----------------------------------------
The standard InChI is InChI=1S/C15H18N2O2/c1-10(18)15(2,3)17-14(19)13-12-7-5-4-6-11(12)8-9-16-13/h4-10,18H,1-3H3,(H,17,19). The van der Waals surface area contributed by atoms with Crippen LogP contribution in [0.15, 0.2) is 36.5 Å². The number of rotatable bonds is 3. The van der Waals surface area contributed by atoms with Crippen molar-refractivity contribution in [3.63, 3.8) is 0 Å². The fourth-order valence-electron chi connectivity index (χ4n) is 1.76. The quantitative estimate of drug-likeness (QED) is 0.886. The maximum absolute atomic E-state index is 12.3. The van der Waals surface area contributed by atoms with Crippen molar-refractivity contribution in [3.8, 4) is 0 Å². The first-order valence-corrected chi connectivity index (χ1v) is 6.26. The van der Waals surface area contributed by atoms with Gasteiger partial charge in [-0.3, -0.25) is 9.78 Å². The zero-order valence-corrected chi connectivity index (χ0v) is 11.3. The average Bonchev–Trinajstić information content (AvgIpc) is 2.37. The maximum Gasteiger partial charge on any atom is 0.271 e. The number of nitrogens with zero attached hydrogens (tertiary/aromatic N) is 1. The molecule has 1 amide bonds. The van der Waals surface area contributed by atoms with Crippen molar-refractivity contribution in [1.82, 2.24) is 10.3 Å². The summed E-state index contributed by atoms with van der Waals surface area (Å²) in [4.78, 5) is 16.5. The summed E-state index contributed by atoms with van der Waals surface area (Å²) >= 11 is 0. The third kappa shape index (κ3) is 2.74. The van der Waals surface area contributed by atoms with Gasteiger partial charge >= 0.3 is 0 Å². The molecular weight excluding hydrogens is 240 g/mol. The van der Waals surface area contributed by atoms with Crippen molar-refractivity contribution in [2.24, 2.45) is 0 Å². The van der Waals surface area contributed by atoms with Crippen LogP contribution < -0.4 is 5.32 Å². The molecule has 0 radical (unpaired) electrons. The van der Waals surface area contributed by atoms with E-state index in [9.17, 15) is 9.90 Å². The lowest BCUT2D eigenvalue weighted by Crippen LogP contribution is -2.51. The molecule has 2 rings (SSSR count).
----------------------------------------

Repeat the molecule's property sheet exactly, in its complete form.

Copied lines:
The standard InChI is InChI=1S/C15H18N2O2/c1-10(18)15(2,3)17-14(19)13-12-7-5-4-6-11(12)8-9-16-13/h4-10,18H,1-3H3,(H,17,19). The van der Waals surface area contributed by atoms with Crippen LogP contribution in [0.15, 0.2) is 36.5 Å². The number of rotatable bonds is 3. The van der Waals surface area contributed by atoms with Crippen molar-refractivity contribution in [3.63, 3.8) is 0 Å². The fourth-order valence-electron chi connectivity index (χ4n) is 1.76. The quantitative estimate of drug-likeness (QED) is 0.886. The maximum absolute atomic E-state index is 12.3. The van der Waals surface area contributed by atoms with Crippen molar-refractivity contribution in [3.8, 4) is 0 Å². The first-order valence-corrected chi connectivity index (χ1v) is 6.26. The van der Waals surface area contributed by atoms with Gasteiger partial charge in [-0.3, -0.25) is 9.78 Å². The zero-order valence-corrected chi connectivity index (χ0v) is 11.3. The average Bonchev–Trinajstić information content (AvgIpc) is 2.37. The maximum Gasteiger partial charge on any atom is 0.271 e. The number of nitrogens with zero attached hydrogens (tertiary/aromatic N) is 1. The molecule has 1 amide bonds. The van der Waals surface area contributed by atoms with Crippen molar-refractivity contribution in [1.82, 2.24) is 10.3 Å². The summed E-state index contributed by atoms with van der Waals surface area (Å²) in [4.78, 5) is 16.5. The summed E-state index contributed by atoms with van der Waals surface area (Å²) >= 11 is 0. The third kappa shape index (κ3) is 2.74. The van der Waals surface area contributed by atoms with Gasteiger partial charge >= 0.3 is 0 Å². The molecular weight excluding hydrogens is 240 g/mol. The van der Waals surface area contributed by atoms with Crippen molar-refractivity contribution in [2.24, 2.45) is 0 Å². The van der Waals surface area contributed by atoms with Crippen LogP contribution < -0.4 is 5.32 Å². The molecule has 0 radical (unpaired) electrons. The van der Waals surface area contributed by atoms with E-state index in [9.17, 15) is 9.90 Å². The lowest BCUT2D eigenvalue weighted by Crippen LogP contribution is -2.51. The molecule has 2 rings (SSSR count).